But rock ‘n’ roll and big business are certainly strange bedfellows, and quite often I’m hearing products being hawked to the accompaniment of lyrics that obviously were not read by the admakers. Take the case of Royal Caribbean Cruise Lines, which is currently using Iggy Pop’s “Lust For Life”. This is a track that was the principal theme song of “Trainspotting”, and for good reason as the entire song is about shooting up smack.
In a similar vein is “There She Goes”, originally written and recorded by The La’s, but turned into a saccharine hit by Sixpence None the Richer. I’ve heard this tune in a half dozen or so different commercials, as well as a number of movie trailers. Again, this is a song about the exploits of a heroin addict!
The NFL even went one step farther for last year’s Super Bowl. Accompanied by a montage of fake home movies and highlights, the ad was set to Lou Reed’s “Perfect Day”, a track not only about heroin but also suicide. Good, clean American fun.
Speaking of Americana at it’s strangest, how about Wrangler’s use of CCR’s “Fortunate Son”. Folks, there is a reason why this was the centerpiece of John Fogerty’s set at last year’s Vote For Change – the entire song is anti-war, anti-government, and anti-rich. Yet Wrangler’s sets the tune against a backdrop of waving flags and tight jean-clad asses. Sure, the more controversial lines are edited out, but I have to believe approximately 51% of the country would be upset if they paid attention.
“Fortunate Son “ is one of many anti-capitalist tracks that are currently being used to celebrate consumerism. There’s also Janis Joplin’s “Mercedes Benz”, Applebees’ rewrite of “Take This Job and Shove It”, Sheryl Crow’s “Soak Up the Sun” for Best Buy, H&R Block’s theft of the Beatles’ “Taxman”, and Nissan’s use of the Who’s “Won’t Get Fooled Again”. What’s especially humorous about the Nissan ad is that the lines used to introduce a redesigned vehicle include “meet the new boss, same as the old boss”. That sure says a lot about this car.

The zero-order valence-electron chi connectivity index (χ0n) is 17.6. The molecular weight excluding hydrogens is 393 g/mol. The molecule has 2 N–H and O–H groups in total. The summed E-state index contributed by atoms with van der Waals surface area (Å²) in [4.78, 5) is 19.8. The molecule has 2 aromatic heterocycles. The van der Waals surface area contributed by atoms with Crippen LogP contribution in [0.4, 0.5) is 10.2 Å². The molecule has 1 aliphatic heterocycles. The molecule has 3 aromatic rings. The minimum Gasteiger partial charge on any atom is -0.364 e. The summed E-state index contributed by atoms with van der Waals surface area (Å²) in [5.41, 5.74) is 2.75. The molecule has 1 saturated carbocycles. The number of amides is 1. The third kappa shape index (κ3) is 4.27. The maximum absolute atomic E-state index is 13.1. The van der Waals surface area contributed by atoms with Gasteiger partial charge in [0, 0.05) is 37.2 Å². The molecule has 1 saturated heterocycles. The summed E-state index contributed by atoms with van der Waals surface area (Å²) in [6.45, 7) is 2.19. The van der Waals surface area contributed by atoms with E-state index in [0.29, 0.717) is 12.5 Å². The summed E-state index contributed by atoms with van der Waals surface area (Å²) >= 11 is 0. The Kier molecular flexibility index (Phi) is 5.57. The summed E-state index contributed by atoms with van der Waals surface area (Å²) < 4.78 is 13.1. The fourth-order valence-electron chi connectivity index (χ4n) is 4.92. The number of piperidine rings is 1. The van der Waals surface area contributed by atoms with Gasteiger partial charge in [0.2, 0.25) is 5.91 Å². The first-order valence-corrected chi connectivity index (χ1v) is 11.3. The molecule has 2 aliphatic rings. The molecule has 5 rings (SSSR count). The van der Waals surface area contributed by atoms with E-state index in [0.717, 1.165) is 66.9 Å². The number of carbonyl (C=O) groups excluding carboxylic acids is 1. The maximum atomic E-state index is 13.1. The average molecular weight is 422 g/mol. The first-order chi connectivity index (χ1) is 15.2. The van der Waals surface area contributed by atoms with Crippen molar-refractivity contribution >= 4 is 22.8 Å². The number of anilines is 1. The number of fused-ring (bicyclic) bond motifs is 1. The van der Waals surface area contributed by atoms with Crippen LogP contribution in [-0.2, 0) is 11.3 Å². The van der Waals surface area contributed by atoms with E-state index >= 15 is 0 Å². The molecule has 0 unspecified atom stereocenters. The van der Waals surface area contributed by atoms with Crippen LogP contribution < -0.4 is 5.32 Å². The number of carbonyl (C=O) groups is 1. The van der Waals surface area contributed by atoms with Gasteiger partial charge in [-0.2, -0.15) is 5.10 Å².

This isn’t the only time Nissan has sent mixed messages with their choice of background tunes. I recently saw a commercial that for their Maxima that utilized the Smiths’ “How Soon is Now”, one of my favorite mid-80’s tunes but also one of Morrissey’s most depressing tunes. “You stand on your own/and you leave on your own/ and you go home, and you cry/and you want to die”.
The ad that makes me laugh the most, though, would have to be GM’s attempt to appeal to male rock and rollers with the record setting purchase of Led Zep’s “Rock ‘n’ Roll” for their so-called “new” Cadillacs. Aren’t car commercials supposed to make a guy think that a hot car will result in hot sex? Yet in this song Robert Plant is complaining that it’s been a “lonely, lonely, lonely, lonely, lonely time”. I guess the new message of this era is that one should buy a Caddy and forget about getting laid!?!